Protect against psychotic disorders by making sure you get enough of THIS important nutrient
The research comes from the Royal College of Surgeons in Ireland University of Medicine and Health Sciences and re-emphasizes just how important omega-3 fatty acids are for brain health and development. Keep reading for more information about the study and for a list of the top omega-3 sources.
Pay attention! Getting enough omega-3 fatty acids may be more important than previously thought
According to the Treatment Advocacy Center, schizophrenia is relatively rare, affecting just 1.1 percent of the U.S. adult population. Psychosis, which is a symptom and hallmark feature of schizophrenia as well as other psychotic disorders, is surprisingly more common. According to the National Alliance on Mental Illness, as many as 3 in 100 people will experience psychosis at some point in their lifetime, which can include hallucinations, delusions, and other forms of disconnection from reality.
Understandably, a psychotic disorder or psychotic episode can be incredibly disruptive to a person’s daily life. But this new research, published in May 2021 in Translational Psychiatry, suggests that giving adolescents plenty of omega-3 fatty acids in their diet may lower their risk of psychosis once they reach early adulthood.
The study assessed blood work results from over 3,800 people who were part of a cohort known as the Children of the 90s. Researchers specifically measured the blood levels of omega-3 fatty acids. They also looked at levels of omega-6 fatty acids, which tend to be pro-inflammatory and overabundant in the standard heavily processed Western diet.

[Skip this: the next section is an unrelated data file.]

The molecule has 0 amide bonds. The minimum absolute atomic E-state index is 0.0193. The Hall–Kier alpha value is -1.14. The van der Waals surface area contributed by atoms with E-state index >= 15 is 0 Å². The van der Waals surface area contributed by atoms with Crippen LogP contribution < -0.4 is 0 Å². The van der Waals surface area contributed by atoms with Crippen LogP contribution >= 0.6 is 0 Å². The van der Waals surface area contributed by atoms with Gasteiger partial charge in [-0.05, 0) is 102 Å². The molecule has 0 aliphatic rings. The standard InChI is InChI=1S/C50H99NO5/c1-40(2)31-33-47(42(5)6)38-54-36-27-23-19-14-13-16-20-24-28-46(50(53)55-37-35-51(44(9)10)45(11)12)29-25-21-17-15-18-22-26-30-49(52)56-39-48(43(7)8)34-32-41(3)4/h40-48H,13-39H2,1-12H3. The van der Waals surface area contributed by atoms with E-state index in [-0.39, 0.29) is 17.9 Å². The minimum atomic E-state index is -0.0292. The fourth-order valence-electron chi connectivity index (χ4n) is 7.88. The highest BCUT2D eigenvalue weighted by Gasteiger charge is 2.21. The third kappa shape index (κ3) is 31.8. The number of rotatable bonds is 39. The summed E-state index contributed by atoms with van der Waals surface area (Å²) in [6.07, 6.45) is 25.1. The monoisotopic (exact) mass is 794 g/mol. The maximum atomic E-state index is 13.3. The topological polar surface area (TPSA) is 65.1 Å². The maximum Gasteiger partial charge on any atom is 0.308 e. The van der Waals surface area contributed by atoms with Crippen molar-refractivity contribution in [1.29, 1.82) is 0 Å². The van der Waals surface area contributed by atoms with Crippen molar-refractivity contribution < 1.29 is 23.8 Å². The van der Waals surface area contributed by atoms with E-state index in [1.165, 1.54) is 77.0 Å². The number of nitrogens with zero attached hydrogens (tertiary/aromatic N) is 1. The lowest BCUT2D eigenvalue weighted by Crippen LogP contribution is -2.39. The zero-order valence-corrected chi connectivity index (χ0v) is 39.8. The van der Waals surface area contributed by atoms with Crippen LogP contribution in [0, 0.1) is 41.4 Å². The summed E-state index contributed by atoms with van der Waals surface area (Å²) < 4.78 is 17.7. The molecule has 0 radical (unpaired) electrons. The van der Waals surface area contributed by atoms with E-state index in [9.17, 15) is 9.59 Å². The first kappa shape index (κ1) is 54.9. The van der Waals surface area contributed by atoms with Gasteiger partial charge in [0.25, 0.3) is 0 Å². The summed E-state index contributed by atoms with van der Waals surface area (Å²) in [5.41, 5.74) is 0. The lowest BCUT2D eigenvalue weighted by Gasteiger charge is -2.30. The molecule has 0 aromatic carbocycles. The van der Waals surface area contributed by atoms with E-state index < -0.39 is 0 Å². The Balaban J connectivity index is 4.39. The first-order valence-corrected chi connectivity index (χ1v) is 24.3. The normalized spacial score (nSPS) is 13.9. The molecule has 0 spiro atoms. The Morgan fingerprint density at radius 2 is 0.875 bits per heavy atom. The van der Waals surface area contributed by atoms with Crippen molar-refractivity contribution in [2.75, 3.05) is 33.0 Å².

A couple of key findings:
- People in their early 20s diagnosed with psychotic disorder, depressive disorder, or generalized anxiety disorder had higher levels of omega-6 than omega-3 fatty acids compared to people not diagnosed with these disorders
- Adolescents with higher blood levels of DHA, a type of omega-3 fatty acid, were significantly less likely to have psychotic disorders later in life compared to adolescents who had lower blood levels of DHA; the researchers estimated a risk reduction of more than 50 percent
These findings make clinical sense. We know that omega-3 fatty acids, and especially DHA, are essential for brain development. Omega-3 fatty acids also tend to have an anti-inflammatory effect on the body. So, they could have a protective effect against the pro-inflammatory action of excess omega-6 fatty acids.
What are the best sources of omega-3 fatty acids?
In honor of your child’s brain health (now and in the future), how much omega-3 fatty acids should they consume every day?
According to the National Institute of Health Office of Dietary Supplements, we actually don’t have an established recommended daily amount for omega-3 fatty acids in general. There is a recommended daily allowance for ALA, another type of omega-3 (the other is EPA), which is anywhere from 1 to 1.6 grams per day for 9- to 18-year-old individuals. Many organizations, including the World Health Organization, also recommend at least 250 to 500 milligrams of DHA daily.
Guidelines vary, but it’s clear that you should be paying attention to whether you and your family are getting enough. High-quality fish oil supplements are great omega-3 sources, but you can also find them in whole foods, including:
- Cold-water fatty fish like salmon, mackerel, herring, and sardines
- Flaxseed, chia seeds, and walnuts
Sources for this article include: